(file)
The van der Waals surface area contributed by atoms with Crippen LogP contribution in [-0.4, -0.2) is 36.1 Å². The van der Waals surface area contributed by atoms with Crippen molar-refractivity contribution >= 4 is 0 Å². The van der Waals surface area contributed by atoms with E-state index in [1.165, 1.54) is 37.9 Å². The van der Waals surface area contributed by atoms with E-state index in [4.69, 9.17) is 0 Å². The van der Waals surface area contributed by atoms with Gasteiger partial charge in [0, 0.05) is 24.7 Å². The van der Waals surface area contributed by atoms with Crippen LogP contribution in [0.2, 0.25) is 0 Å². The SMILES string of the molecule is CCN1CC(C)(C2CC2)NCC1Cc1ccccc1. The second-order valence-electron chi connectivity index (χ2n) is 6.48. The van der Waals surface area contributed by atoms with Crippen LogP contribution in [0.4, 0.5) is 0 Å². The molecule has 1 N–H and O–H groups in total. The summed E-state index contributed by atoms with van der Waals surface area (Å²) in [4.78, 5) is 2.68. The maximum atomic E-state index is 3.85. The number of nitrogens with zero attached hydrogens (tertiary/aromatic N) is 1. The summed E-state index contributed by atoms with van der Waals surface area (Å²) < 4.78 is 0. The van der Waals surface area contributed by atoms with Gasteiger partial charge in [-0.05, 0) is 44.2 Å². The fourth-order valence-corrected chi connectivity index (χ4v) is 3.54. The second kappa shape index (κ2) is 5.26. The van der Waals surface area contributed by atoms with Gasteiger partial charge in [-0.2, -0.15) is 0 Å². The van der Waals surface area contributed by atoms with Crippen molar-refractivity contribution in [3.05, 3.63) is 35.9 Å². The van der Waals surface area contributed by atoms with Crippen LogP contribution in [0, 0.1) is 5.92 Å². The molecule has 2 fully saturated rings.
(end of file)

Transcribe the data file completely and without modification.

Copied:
The van der Waals surface area contributed by atoms with Crippen LogP contribution in [-0.4, -0.2) is 36.1 Å². The van der Waals surface area contributed by atoms with Crippen molar-refractivity contribution >= 4 is 0 Å². The van der Waals surface area contributed by atoms with E-state index in [1.165, 1.54) is 37.9 Å². The van der Waals surface area contributed by atoms with E-state index in [4.69, 9.17) is 0 Å². The van der Waals surface area contributed by atoms with Gasteiger partial charge in [0, 0.05) is 24.7 Å². The van der Waals surface area contributed by atoms with Crippen LogP contribution in [0.2, 0.25) is 0 Å². The SMILES string of the molecule is CCN1CC(C)(C2CC2)NCC1Cc1ccccc1. The second-order valence-electron chi connectivity index (χ2n) is 6.48. The van der Waals surface area contributed by atoms with Crippen LogP contribution in [0.4, 0.5) is 0 Å². The molecule has 1 N–H and O–H groups in total. The summed E-state index contributed by atoms with van der Waals surface area (Å²) in [4.78, 5) is 2.68. The maximum atomic E-state index is 3.85. The number of nitrogens with zero attached hydrogens (tertiary/aromatic N) is 1. The summed E-state index contributed by atoms with van der Waals surface area (Å²) < 4.78 is 0. The van der Waals surface area contributed by atoms with Gasteiger partial charge in [-0.05, 0) is 44.2 Å². The fourth-order valence-corrected chi connectivity index (χ4v) is 3.54. The second kappa shape index (κ2) is 5.26. The van der Waals surface area contributed by atoms with Gasteiger partial charge in [-0.2, -0.15) is 0 Å². The van der Waals surface area contributed by atoms with Crippen molar-refractivity contribution in [3.05, 3.63) is 35.9 Å². The van der Waals surface area contributed by atoms with Crippen LogP contribution in [0, 0.1) is 5.92 Å². The molecule has 2 fully saturated rings.